Proficiat Postaliosa! If Harry Potter commemorative stamps can cast a solvency spell on the
The stamps, depicting scenes from the movies based on J.K. Rowling's books, went on sale in late November despite vehement opposition from some serious stamp collectors, who objected that they were both un-American and crassly commercial. Michael Baadke, the editor of Linn's Stamp News, summarized the collectors' arguments when he wrote that Harry Potter postage was "dismissing significant established U.S. stamp traditions without explanation."
"These U.S. stamps picture living actors from other countries, something that is unprecedented," according to Baadke. "The films the stamps honor have little to do with American culture."
The classicists say that the post office is placing quick profits above tradition, which has typically, though not always, called for stamps to feature the nation's government and cultural leaders, or events in U.S. history such as the first flight or statehood anniversaries.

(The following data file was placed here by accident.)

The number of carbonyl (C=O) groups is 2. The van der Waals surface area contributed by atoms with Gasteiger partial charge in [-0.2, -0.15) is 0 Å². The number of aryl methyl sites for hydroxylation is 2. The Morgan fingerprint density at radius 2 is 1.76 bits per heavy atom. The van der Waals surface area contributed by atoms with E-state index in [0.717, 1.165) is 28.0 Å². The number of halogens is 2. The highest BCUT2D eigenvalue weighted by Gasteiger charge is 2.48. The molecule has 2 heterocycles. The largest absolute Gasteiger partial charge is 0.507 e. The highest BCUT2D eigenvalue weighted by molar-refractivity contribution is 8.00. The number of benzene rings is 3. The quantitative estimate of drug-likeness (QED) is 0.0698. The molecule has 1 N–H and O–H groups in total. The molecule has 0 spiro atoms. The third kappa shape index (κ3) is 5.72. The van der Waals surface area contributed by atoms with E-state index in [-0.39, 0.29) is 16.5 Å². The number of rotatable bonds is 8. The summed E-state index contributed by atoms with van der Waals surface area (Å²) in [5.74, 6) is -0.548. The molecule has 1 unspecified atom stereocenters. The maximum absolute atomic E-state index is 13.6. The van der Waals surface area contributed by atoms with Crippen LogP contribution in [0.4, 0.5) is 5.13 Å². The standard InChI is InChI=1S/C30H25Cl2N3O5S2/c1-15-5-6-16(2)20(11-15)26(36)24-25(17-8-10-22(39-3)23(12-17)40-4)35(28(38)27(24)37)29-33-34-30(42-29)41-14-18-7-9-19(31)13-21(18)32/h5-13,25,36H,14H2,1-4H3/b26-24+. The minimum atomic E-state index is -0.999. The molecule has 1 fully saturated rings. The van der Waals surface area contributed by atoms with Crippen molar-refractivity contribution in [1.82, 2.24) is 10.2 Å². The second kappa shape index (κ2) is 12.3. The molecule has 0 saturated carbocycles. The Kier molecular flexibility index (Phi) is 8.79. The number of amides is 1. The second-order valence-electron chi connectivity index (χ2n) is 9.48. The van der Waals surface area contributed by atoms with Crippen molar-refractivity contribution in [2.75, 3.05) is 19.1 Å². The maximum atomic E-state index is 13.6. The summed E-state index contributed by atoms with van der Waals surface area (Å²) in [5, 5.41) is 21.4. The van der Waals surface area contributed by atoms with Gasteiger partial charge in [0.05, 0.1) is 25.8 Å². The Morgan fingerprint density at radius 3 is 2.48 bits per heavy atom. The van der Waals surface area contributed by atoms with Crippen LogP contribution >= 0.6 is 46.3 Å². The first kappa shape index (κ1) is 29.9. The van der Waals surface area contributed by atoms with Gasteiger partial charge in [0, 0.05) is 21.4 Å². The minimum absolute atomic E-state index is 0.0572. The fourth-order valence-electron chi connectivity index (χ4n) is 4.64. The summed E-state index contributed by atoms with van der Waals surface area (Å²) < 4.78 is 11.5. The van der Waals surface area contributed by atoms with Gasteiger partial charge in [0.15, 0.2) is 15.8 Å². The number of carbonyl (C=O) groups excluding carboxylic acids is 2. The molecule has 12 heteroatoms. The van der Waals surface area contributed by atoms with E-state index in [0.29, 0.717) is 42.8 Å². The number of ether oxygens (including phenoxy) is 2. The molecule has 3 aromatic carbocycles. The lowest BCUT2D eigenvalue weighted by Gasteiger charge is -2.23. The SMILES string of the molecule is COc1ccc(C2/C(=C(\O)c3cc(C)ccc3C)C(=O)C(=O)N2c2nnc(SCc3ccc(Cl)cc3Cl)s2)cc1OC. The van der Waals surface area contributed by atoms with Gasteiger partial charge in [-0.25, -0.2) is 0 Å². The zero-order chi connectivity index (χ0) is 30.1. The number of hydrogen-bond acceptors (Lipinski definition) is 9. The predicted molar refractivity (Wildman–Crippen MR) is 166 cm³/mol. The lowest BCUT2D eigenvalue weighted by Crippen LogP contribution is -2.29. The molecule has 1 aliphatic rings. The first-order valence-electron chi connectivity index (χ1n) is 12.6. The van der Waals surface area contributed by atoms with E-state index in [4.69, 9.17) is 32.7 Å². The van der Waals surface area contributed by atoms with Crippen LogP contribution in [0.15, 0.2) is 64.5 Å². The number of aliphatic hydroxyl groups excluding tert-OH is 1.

Indeed, the Potter stamps combined all the ingredients guaranteed to upset traditionalists — commercial, photographic rather than artistic, and foreign to boot.
But the truth is that when it comes to American stamps, the definition of American culture has expanded dramatically in recent years to include muscle cars and Disney and "Simpsons" characters. In 2007, the intergalactic characters of
Certainly, the new Harry Potter stamps are no more commercial than the